Types of Massage

Swedish

  • Description
  • Background
  • Theory
  • Research

Swedish Massage is the most common, well-known style of full body massage & it’s absolutely perfect for newcomers. The goal of Swedish Massage is to use a variety of strokes (long gliding, circular, kneading, friction, stretching, tapping) to warm up the muscle tissue, release tension & break up adhesions (those peasky, painful knots).

 

You can opt for a gentle or hard pressure & combine it with a slow or vigorous style depending upon what you’d like to achieve from the session. At first, your Therapist will ask you about any injuries or conditions as well as where you’re experiencing tightness, pain or any other issues. After the consultation, you’ll lie on the table underneath a towel which the Therapist will uncover as they work on specific parts of the body including the back, legs, arms, neck & shoulders.

 

Swedish Massage usually includes deeper work on those niggly areas that house all the tension you carry from day-to-day life. Ultimately, Swedish Massage is relaxing, calming, reduces tension & anxiety. This style of massage helps maintain physical, mental & emotional wellbeing particularly when incorporated into a regular routine. Deep sigh of relief.

Swedish Massage isn’t actually Swedish at all (gasp). In fact, it’s only the English & Dutch speaking countries that use the term. Everywhere else Swedish Massage is referred to as a Classic Massage. Regardless of which phrase you use, this massage style uses 5 types of strokes:

  • Effleurage: sliding or gliding

  • Petrissage: kneading

  • Tapotement: rhythmic tapping

  • Friction: cross fibre or with the fibers

  • Vibration: shaking

 

Each of these strokes when combined in Classic or Swedish Massage may prove helpful in reducing back pain, headaches, anxiety, joint stiffness, muscular tension plus help promote good circulation. Swedish or Classic – call it what you will - eliminates mental stress & takes relaxation & healing to a whole new level. Taking care of yourself isn't self indulgence, it's proactive self care & it's vital for everyone.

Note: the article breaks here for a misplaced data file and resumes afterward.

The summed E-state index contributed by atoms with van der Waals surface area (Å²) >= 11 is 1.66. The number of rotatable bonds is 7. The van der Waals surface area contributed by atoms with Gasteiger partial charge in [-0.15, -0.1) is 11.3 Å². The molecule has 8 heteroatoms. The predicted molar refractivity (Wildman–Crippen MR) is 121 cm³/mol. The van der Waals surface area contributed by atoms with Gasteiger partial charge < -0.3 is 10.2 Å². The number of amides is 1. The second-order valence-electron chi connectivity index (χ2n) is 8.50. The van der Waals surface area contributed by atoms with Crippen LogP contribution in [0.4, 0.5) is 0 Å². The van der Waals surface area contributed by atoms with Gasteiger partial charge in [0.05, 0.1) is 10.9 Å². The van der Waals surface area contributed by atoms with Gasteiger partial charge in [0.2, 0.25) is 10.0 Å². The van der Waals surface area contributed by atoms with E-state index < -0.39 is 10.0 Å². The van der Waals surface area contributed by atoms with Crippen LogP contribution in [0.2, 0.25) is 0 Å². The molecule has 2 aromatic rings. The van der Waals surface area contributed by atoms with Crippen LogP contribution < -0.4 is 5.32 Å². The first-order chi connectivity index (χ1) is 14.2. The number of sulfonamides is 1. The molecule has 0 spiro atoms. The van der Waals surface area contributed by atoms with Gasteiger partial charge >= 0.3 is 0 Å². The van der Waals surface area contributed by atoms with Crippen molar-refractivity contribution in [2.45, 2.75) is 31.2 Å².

Massage promotes physiological changes in your body through:

  • The relaxation response, which is an involuntary yet predictable response of the nervous system to massage techniques & touch.

  • Mechanical responses, which are physical effects that occur in the body when pressure is applied to the soft tissues.

 

Together, these responses may produce physical & emotional benefits such as the reduction of stress, anxiety, insomnia, depression, increased blood & lymph circulation as well as relaxation of muscles, tissue, tendons & ligaments.

The usual sequence in which a Swedish Massage strokes are applied are Effleurage, Petrissage, Friction, Vibration, Percussion & finally passive/active movements (bending & stretching).

 

Swedish massage practitioners suggest that this approach can assist the body in delivering nutrients & removing waste products from various tissues. Therapy is said to transform nervous energy into a more steady state. Rhythm is regarded as important to establishing balance & the nervous system is thought to benefit from repetition and tempo. Rhythms are felt to have a meditative quality that is refreshing both to the therapist & client.

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Note: MojoGuru does not recommend any treatment, therapy or particular provider. We do not recommend that you self-diagnose. If you are suffering from a health condition and before starting a new treatment or therapy, we do recommend that you first consult a GP. More